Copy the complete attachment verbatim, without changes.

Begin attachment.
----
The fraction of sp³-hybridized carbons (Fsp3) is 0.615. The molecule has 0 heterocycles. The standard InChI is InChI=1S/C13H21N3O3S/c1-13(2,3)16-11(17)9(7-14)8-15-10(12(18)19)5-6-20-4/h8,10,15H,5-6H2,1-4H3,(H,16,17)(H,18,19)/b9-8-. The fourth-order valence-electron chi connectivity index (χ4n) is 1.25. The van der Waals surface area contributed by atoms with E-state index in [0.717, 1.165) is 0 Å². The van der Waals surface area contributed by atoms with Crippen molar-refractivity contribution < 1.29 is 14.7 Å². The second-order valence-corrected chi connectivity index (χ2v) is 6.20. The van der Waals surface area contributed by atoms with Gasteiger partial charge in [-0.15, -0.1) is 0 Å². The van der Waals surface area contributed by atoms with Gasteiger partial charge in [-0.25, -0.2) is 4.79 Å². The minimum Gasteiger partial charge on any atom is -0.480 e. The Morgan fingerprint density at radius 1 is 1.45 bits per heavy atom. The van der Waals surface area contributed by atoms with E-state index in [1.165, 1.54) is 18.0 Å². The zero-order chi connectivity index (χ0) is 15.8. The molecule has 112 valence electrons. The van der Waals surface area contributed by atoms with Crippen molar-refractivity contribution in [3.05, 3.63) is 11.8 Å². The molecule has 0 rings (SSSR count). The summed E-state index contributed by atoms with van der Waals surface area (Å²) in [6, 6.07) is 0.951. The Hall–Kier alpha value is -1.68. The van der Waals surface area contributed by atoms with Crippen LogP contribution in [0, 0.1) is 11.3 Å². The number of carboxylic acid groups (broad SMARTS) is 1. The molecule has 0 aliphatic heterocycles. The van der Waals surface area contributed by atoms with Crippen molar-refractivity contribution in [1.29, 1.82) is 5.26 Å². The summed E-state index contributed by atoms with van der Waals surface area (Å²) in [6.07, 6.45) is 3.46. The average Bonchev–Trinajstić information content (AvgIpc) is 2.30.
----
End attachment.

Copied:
The fraction of sp³-hybridized carbons (Fsp3) is 0.615. The molecule has 0 heterocycles. The standard InChI is InChI=1S/C13H21N3O3S/c1-13(2,3)16-11(17)9(7-14)8-15-10(12(18)19)5-6-20-4/h8,10,15H,5-6H2,1-4H3,(H,16,17)(H,18,19)/b9-8-. The fourth-order valence-electron chi connectivity index (χ4n) is 1.25. The van der Waals surface area contributed by atoms with E-state index in [0.717, 1.165) is 0 Å². The van der Waals surface area contributed by atoms with Crippen molar-refractivity contribution < 1.29 is 14.7 Å². The second-order valence-corrected chi connectivity index (χ2v) is 6.20. The van der Waals surface area contributed by atoms with Gasteiger partial charge in [-0.15, -0.1) is 0 Å². The van der Waals surface area contributed by atoms with Gasteiger partial charge in [-0.25, -0.2) is 4.79 Å². The minimum Gasteiger partial charge on any atom is -0.480 e. The Morgan fingerprint density at radius 1 is 1.45 bits per heavy atom. The van der Waals surface area contributed by atoms with E-state index in [1.165, 1.54) is 18.0 Å². The zero-order chi connectivity index (χ0) is 15.8. The molecule has 112 valence electrons. The van der Waals surface area contributed by atoms with Crippen molar-refractivity contribution in [3.05, 3.63) is 11.8 Å². The molecule has 0 rings (SSSR count). The summed E-state index contributed by atoms with van der Waals surface area (Å²) in [6, 6.07) is 0.951. The Hall–Kier alpha value is -1.68. The van der Waals surface area contributed by atoms with Crippen LogP contribution in [0, 0.1) is 11.3 Å². The number of carboxylic acid groups (broad SMARTS) is 1. The molecule has 0 aliphatic heterocycles. The van der Waals surface area contributed by atoms with Crippen molar-refractivity contribution in [1.29, 1.82) is 5.26 Å². The summed E-state index contributed by atoms with van der Waals surface area (Å²) in [6.07, 6.45) is 3.46. The average Bonchev–Trinajstić information content (AvgIpc) is 2.30.